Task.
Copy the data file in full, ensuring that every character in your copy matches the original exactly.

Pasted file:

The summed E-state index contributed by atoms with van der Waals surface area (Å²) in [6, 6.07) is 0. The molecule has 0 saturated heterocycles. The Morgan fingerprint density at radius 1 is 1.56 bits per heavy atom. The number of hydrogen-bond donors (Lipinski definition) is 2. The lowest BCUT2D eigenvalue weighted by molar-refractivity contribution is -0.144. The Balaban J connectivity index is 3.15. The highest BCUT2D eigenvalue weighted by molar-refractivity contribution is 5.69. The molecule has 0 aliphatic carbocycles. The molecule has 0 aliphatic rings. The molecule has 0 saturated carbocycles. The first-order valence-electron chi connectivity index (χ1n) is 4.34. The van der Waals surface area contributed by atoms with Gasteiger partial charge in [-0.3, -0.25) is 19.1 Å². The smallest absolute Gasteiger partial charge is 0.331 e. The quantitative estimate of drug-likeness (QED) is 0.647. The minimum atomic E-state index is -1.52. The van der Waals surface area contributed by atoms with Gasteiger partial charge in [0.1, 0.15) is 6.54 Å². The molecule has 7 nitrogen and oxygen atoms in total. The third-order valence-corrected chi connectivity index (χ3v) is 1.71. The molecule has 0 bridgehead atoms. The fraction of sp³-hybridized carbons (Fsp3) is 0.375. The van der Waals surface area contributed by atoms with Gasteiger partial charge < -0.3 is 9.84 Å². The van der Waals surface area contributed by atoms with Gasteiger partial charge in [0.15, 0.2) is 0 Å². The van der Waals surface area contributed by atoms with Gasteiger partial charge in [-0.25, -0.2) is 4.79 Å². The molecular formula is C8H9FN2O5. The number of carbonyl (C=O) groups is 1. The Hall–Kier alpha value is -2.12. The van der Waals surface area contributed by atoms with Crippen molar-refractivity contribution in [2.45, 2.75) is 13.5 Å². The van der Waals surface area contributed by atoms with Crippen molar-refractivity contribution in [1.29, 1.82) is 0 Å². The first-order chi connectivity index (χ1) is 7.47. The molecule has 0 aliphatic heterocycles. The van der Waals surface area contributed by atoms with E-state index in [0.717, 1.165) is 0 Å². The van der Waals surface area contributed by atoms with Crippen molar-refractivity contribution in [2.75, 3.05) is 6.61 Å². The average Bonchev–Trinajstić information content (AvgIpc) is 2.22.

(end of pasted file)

The summed E-state index contributed by atoms with van der Waals surface area (Å²) in [6, 6.07) is 0. The molecule has 0 saturated heterocycles. The Morgan fingerprint density at radius 1 is 1.56 bits per heavy atom. The number of hydrogen-bond donors (Lipinski definition) is 2. The lowest BCUT2D eigenvalue weighted by molar-refractivity contribution is -0.144. The Balaban J connectivity index is 3.15. The highest BCUT2D eigenvalue weighted by molar-refractivity contribution is 5.69. The molecule has 0 aliphatic carbocycles. The molecule has 0 aliphatic rings. The molecule has 0 saturated carbocycles. The first-order valence-electron chi connectivity index (χ1n) is 4.34. The van der Waals surface area contributed by atoms with Gasteiger partial charge in [-0.3, -0.25) is 19.1 Å². The smallest absolute Gasteiger partial charge is 0.331 e. The quantitative estimate of drug-likeness (QED) is 0.647. The minimum atomic E-state index is -1.52. The van der Waals surface area contributed by atoms with Gasteiger partial charge in [0.1, 0.15) is 6.54 Å². The molecule has 7 nitrogen and oxygen atoms in total. The third-order valence-corrected chi connectivity index (χ3v) is 1.71. The molecule has 0 bridgehead atoms. The fraction of sp³-hybridized carbons (Fsp3) is 0.375. The van der Waals surface area contributed by atoms with Gasteiger partial charge < -0.3 is 9.84 Å². The van der Waals surface area contributed by atoms with Gasteiger partial charge in [0.15, 0.2) is 0 Å². The van der Waals surface area contributed by atoms with Gasteiger partial charge in [-0.25, -0.2) is 4.79 Å². The molecular formula is C8H9FN2O5. The number of carbonyl (C=O) groups is 1. The Hall–Kier alpha value is -2.12. The van der Waals surface area contributed by atoms with Crippen molar-refractivity contribution in [2.45, 2.75) is 13.5 Å². The van der Waals surface area contributed by atoms with Crippen molar-refractivity contribution in [1.29, 1.82) is 0 Å². The first-order chi connectivity index (χ1) is 7.47. The molecule has 0 aliphatic heterocycles. The van der Waals surface area contributed by atoms with E-state index in [0.717, 1.165) is 0 Å². The van der Waals surface area contributed by atoms with Crippen molar-refractivity contribution in [2.75, 3.05) is 6.61 Å². The average Bonchev–Trinajstić information content (AvgIpc) is 2.22.